Israel must do better for African immigrants

Israel must do better for African immigrants

A few days ago, 120 people who sought refuge in Israel were sent back to South Sudan, where they face existential danger in the shape of hunger and threat of war. Things have been getting worse in Israel, with militant violence. Hostile, intolerant language comes from politicians as well as protestors.

As is the case in other nations around the world, Israel is experiencing great difficulties with rising immigrant populations. Because Israel is the only democratic state with a land connection to Africa, it is inevitable that many African refugees would seek to go there. These undocumented aliens – I prefer to call them migrants – cross into Israel either looking for work, or fleeing from severe persecution. Israel is a tiny state, already overwhelmed with social and economic issues; its resources are very limited. Clearly, it cannot be a home for all refugees who wish to come. There is no justification, however, for the racism and violence that some Israelis are showing toward this population.

This crisis has developed over decades, beginning in the 1990s, when Israel opened its borders to migrant workers. Since 2006, about 60,000 refugees have come to Israel, mostly from Eritrea (34,000) or Sudan (15,700), and 2,000 more enter every month. The Israeli government regards them under the law as “infiltrators,” subject to deportation. Of the 4,603 new applications for asylum filed by other refugees, only one was approved in 2011.

This spring, events took an alarming turn. Some Israeli government officials raised a more intolerant tone:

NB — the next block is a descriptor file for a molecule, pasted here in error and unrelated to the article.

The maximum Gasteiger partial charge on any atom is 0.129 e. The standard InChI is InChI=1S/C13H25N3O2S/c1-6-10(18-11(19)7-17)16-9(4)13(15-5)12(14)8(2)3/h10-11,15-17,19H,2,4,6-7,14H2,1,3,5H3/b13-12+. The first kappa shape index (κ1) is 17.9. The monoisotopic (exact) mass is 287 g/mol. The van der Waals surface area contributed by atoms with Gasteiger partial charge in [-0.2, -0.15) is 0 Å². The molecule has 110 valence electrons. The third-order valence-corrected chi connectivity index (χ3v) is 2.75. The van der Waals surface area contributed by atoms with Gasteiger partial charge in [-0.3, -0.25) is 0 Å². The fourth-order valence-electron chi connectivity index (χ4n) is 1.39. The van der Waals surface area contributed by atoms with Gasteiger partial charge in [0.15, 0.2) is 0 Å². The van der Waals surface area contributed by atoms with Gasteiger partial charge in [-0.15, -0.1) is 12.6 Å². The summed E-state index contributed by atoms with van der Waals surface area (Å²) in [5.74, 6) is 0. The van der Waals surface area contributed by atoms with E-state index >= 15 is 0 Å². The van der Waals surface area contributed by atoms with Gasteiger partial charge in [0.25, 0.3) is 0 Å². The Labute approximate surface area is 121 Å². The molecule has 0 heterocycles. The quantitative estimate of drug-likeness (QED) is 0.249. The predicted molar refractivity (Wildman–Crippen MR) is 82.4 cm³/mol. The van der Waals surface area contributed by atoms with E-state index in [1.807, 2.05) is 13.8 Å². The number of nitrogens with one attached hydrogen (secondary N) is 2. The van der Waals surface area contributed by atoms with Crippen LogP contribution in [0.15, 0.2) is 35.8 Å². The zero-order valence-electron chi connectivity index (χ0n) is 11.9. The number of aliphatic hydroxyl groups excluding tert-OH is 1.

• Prime Minister Binyamin Netanyahu said Israel had to prevent “illegal infiltrators flooding the country.”

• Member of Knesset Miri Regev called the refugees “a cancer in our midst.”

• Tel Aviv’s Mayor Ron Huldai and the mayors of five other cities called for the imprisonment and expulsion of African refugees.

• Minister of the Interior Eli Yishai said that infiltrators are “all criminals,” and that they spread disease. He set up a special task force to solve the “infiltrator problem,” with the expressed purpose “for Israel to be without infiltrators.”

• MK Danny Danon, a deputy Knesset speaker, claimed that Israel now has “an ‘infiltrator’ enemy state” within its borders, and has called for the detention and deportation of all infiltrators.

• MK Arye Eldad of the National Union Party suggested that the army shoot infiltrators.

In addition, unsubstantiated reports of a rising crime wave among African refugees in South Tel Aviv raised tensions, and then apartment houses in south Tel Aviv, one housing a daycare center, were hit by four firebombs in April; fortunately, there were no injuries. On May 24, tensions reached a breaking point. Politicians incited a crowd with xenophobic rhetoric; the crowd smashed windows and destroyed goods in stores owned by African refugees, and then attacked Africans on the streets.

Fortunately, many courageous Israelis rose to denounce this act of hatred. Israel’s president, Shimon Peres, said that “hatred of foreigners contradicts the foundations of Judaism.”